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The Ampersand February 2019 – From Ribbons to Reality

February 1, 2019

There is a moment when we transition from the insulated innocence of our childhood to the cold cruelness of the real world.  And that moment, for my youngest child, Jacob, a sweet and caring prince of a kid, occurred on day 4,293 of his life, approximately three months shy of his 12th birthday and precisely the instant he crossed the finish line at the first race of his U12 Kootenay Zone Giant Slalom at Kimberley, B.C. at 12:03 p.m. on Saturday, January 19th, 2019.


You see, every 11 year old boy has a little Walter Mitty in them. In fact, we all do. That side of our character that indulges in “fantastic daydreams of personal triumphs” as The American Heritage Dictionary put it. In Jacob’s case, it was to triumph over the field of 30 other racers from across southeastern B.C. and Alberta, stand atop the podium, give a wink to the U14 girls, raise his arms in victory and soak in the adulation that would invariably follow.


In reality, after race 1 of 4, he finished 25th out of 30, fully 15 seconds behind the first place kid (who arrived at the race in a Mercedes bus, wrapped in the logo of his racing team, a team of one, named after, well, him, all whilst accompanied by his personal coach and, no doubt, a cast of countless other unseen advisors).  Ski racing is totally unfair except for the fact that the fastest kid wins, which is actually quite fair.  It’s just such a cruelly binary proposition: One kid wins, every other kid loses.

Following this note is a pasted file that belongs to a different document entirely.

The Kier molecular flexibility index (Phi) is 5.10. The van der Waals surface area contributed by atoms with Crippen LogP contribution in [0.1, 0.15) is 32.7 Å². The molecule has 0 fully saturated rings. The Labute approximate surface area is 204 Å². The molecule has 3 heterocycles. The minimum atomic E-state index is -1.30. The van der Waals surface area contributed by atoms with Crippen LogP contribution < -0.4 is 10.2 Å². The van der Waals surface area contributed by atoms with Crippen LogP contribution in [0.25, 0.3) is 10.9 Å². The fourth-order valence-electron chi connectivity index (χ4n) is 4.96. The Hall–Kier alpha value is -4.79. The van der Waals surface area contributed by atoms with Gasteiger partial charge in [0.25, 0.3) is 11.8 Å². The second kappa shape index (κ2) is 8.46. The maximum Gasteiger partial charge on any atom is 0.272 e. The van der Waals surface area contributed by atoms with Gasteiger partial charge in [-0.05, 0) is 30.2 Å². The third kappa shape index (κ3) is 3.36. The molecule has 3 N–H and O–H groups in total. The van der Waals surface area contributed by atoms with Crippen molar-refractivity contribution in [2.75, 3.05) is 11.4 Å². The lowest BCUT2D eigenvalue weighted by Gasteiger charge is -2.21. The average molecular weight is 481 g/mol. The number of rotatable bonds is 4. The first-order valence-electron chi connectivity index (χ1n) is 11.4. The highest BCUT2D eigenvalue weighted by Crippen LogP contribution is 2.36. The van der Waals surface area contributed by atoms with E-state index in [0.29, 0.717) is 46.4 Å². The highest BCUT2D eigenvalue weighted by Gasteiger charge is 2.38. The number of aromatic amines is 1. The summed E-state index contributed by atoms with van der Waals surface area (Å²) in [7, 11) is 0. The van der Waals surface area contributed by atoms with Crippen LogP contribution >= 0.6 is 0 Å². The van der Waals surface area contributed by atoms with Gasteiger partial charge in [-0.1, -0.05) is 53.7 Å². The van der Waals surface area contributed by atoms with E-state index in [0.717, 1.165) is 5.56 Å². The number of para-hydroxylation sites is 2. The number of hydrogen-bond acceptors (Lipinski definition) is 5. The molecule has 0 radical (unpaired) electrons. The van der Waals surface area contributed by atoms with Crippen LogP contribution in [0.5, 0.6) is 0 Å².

So, after race 1 and being the amateur sports psychologist I am, I haplessly tried every angle I could think of to boost Jacob’s shaken confidence ahead of the second race, later that same afternoon.


“You did great, kid!!”

“No I didn’t. I suck.”


“I’m really proud of you!”

“Why?  I suck.”


“But did you at least have fun?!”

“What do you think?”


“Um, maybe try starting that turn a bit earlier and putting more weight on the downhill ski??”

“Thanks, Tips. I did.” 


Running out of ideas, I changed tactics and suggested through his tears and my depleted empathy reservoir, perhaps overly firmly, that skiing isn’t meant to make him sad and if that’s what it does, maybe he shouldn’t do it. And maybe we shouldn’t go to next month’s race in Nelson that he’s been looking forward to for, like, a year. Yaaaaaa, No. Good one dad.


Cut me some slack. They don’t have a chapter on this in What to Expect When You’re Expecting. The book ends at the part where the kid arrives. After that, you’re on your own. Three kids and a combined 42 dad-years later, I’m no better than most dads at finding just the right thing to say at just the right time.


Anyway, after another 25th place finish in race 2, I again changed my tactic.  As we sat in our hotel room on Saturday night, sipping a beer (me, not him, though the thought did cross my mind), we set two very simple goals for the following two races to come.  In race 3 on Sunday morning, we were going to beat this one kid who finished just ahead of him in race 2.  And in race 4, we were going to beat the other kid who finished ahead of him, well, all season. As these two kids are his two best friends on the team, it made me feel a little dirty inside but I felt like we were onto something and I figured the parents, who witnessed my day one on-course motivational masterpiece, would understand if it ever got out…which it now is.